US5484647 *Sep 20, 1994Jan 16, 1996Matsushita Electric Industrial Co., Ltd.Connecting member of a circuit substrate and method of manufacturing multilayer circuit substrates by using the same
US5652042 *Oct 28, 1994Jul 29, 1997Matsushita Electric Industrial Co., Ltd.Conductive paste compound for via hole filling, printed circuit board which uses the conductive paste
US5733467 *Mar 10, 1997Mar 31, 1998Matsushita Electric Industrial Co., Ltd.Conductive paste compound for via hole filling, printed circuit board which uses the conductive paste, and method of manufacturing the same
US5914358 *May 17, 1996Jun 22, 1999Matsushita Electric Industrial Co., Ltd.Conductive paste compound for via hole filling, printed circuit board which uses the conductive paste, and method of manufacturing the same
US5972482 *Oct 25, 1996Oct 26, 1999Matsushita Electric Industrial Co., Ltd.Uncured substrate material with closed voids which are disposed with a through-hole. by filling the through-hole and the hollow-shaped part with conductive paste, the adhesion improves by the increased holding effect between the
US5977490 *Jan 8, 1997Nov 2, 1999Matsushita Electric Industrial Co., Ltd.Conductive paste compound for via hole filling, printed circuit board which uses the conductive paste, and method of manufacturing the same
US6010768May 12, 1997Jan 4, 2000Ibiden Co., Ltd.Multilayer printed circuit board, method of producing multilayer printed circuit board and resin filler
US6060150 *Oct 6, 1997May 9, 2000Matsushita Electric Industrial Co., Ltd.Sheet for a thermal conductive substrate, a method for manufacturing the same, a thermal conductive substrate using the sheet and a method for manufacturing the same
US6096411 *Mar 12, 1998Aug 1, 2000Matsushita Electric Industrial Co., Ltd.Comprising 70-90 wt % of copper particles of an average particle size of 0.5-8 mu m, 0.5-15 wt % of insulating particles of an average particle size of 10-20 mu m, 6-17 wt % of thermosetting type liquid epoxy resin
US6108903 *Jan 4, 1996Aug 29, 2000Matsushita Electric Industrial Co., Ltd.Connecting member of a circuit substrate and method of manufacturing multilayer circuit substrates by using the same
US6139777 *May 4, 1999Oct 31, 2000Matsushita Electric Industrial Co., Ltd.Conductive paste comprises a metallic particle such as copper, an epoxy resin containing a hydroxyl group, an amino group and carboxyl group not more than 5 mol % and epoxy equivalent of epoxy compounds ranges 100-350 g/eq.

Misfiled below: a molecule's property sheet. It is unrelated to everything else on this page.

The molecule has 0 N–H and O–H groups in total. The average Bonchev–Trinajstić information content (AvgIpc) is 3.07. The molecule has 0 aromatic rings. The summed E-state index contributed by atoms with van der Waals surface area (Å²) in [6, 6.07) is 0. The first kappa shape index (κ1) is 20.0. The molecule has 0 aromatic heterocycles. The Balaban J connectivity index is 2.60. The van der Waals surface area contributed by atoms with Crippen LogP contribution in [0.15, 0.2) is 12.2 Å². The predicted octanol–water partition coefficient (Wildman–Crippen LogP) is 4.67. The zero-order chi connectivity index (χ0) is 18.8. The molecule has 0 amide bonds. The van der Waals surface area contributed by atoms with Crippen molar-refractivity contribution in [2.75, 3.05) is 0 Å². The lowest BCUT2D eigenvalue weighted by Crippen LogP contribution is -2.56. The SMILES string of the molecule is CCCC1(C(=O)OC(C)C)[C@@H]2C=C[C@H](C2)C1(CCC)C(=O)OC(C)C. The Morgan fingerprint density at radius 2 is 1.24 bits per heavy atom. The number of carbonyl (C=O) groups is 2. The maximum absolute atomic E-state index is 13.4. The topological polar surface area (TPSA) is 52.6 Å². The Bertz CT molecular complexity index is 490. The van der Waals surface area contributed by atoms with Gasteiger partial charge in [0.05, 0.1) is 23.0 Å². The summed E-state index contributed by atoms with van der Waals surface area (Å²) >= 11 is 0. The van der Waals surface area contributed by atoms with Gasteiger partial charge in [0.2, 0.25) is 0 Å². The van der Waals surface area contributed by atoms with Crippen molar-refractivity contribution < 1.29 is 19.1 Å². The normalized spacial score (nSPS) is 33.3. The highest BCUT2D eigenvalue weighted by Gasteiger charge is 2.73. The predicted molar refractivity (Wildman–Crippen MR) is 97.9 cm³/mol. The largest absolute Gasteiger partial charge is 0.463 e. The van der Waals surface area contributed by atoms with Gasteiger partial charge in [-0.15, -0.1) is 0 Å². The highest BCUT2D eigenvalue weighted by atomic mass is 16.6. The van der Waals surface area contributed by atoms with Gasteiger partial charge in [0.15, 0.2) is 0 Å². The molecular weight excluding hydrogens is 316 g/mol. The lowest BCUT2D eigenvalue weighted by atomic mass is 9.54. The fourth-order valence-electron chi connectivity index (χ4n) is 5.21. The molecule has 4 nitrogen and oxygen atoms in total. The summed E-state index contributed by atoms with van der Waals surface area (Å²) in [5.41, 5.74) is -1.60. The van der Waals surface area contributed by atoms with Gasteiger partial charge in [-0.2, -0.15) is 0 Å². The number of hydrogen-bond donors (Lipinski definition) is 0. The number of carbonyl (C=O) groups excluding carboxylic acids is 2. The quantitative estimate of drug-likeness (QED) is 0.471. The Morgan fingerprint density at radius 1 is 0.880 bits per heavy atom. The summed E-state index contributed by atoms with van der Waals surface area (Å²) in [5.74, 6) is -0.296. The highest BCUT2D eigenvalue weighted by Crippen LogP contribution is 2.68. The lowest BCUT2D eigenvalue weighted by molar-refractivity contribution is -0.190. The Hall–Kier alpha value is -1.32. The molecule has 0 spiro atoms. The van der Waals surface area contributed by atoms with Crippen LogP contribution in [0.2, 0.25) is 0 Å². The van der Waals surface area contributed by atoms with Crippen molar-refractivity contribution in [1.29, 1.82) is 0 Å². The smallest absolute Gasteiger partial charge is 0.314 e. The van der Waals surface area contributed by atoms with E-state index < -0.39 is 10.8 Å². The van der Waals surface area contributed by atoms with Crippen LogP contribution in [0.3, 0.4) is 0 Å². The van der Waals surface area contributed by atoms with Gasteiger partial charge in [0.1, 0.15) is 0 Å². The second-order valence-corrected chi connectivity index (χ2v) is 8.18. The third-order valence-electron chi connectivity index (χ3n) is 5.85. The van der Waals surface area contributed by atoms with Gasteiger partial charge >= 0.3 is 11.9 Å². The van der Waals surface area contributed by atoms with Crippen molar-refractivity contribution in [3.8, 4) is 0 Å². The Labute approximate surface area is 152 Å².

US6197407 *May 4, 1999Mar 6, 2001Matsushita Electric Industrial Co., Ltd.Circuit board and method of manufacturing the same
US6217988Nov 2, 1999Apr 17, 2001Ibiden Co., Ltd.Multilayer printed circuit board, method of producing multilayer printed circuit board and resin filler
US6224965 *Jun 25, 1999May 1, 2001Honeywell International Inc.Microfiber dielectrics which facilitate laser via drilling
US6242078 *Jul 28, 1998Jun 5, 2001Isola Laminate Systems Corp.High density printed circuit substrate and method of fabrication
US6251502Jul 20, 1999Jun 26, 2001Ibiden Co., Ltd.Multilayer printed circuit board, method of producing multilayer printed circuit board and resin filler
US6323439 *Aug 31, 1999Nov 27, 2001Ngk Spark Plug Co., Ltd.Metal core multilayer resin wiring board with thin portion and method for manufacturing the same
US6504111 *May 29, 2001Jan 7, 2003International Business Machines CorporationSolid via layer to layer interconnect
US6558780 *Oct 25, 2001May 6, 2003Matsushita Electric Industrial Co., Ltd.Circuit board and method for manufacturing the same
US6780493 *Oct 25, 2001Aug 24, 2004Matsushita Electric Industrial Co., Ltd.Wiring board and a process of producing a wiring board
US6790305 *Oct 8, 2002Sep 14, 2004International Business Machines CorporationMethod and structure for small pitch z-axis electrical interconnections
US6810583 *Aug 7, 2001Nov 2, 2004International Business Machines CorporationCoupling of conductive vias to complex power-signal substructures
US6812065 *Mar 30, 2000Nov 2, 2004Mitsui Chemicals, Inc.Anisotropic conductive paste
US6835895 *Dec 18, 1997Dec 28, 2004Ibiden Co., Ltd.Printed wiring board and method for manufacturing the same
US6847527 *Jul 19, 2002Jan 25, 20053M Innovative Properties CompanyInterconnect module with reduced power distribution impedance
US6916873Oct 31, 2002Jul 12, 2005Taiyo Ink Manufacturning Co., Ltd.Mixture of epoxy resin, curing agent and filler
JP2000017090A Title not available
JP2001177254A Title not available
JP2002171072A Title not available
JPH1075027A Title not available
JPH06184409A Title not available
JPH06275959A Title not available
JPH10182794A Title not available
WO2002044274A1Nov 14, 2001Jun 6, 2002Norio KimuraLiquid thermosetting resin composition, printed wiring boards and process for their production
Referenced by
Citing PatentFiling datePublication dateApplicantTitle
US8051560 *Oct 16, 2009Nov 8, 2011Unimicron Technology Corp.Method of fabricating a solder pad structure
US20100163168 *Dec 28, 2009Jul 1, 2010Saita KenichiMethod for manufacturing wiring board with built-in component
Classifications
U.S. Classification428/209, 174/262, 174/255, 428/901, 174/264
International ClassificationH05K3/46, H05K3/00, B32B3/00, H05K1/03
Cooperative ClassificationH05K2201/0347, H05K3/4602, Y10S428/901, H05K2201/0959, H05K3/0094
European ClassificationH05K3/00R
Legal Events
DateCodeEventDescription
Apr 4, 2012FPAYFee payment
Year of fee payment: 4
Jul 9, 2003ASAssignment
Owner name: NGK SPARK PLUG CO., LTD., JAPAN
Free format text: ASSIGNMENT OF ASSIGNORS INTEREST;ASSIGNORS:KOJIMA, TOSHIFUMI;WAKAZONO, MAKOTO;TAKADA, TOSHIKATU;REEL/FRAME:014282/0827
Effective date: 20030630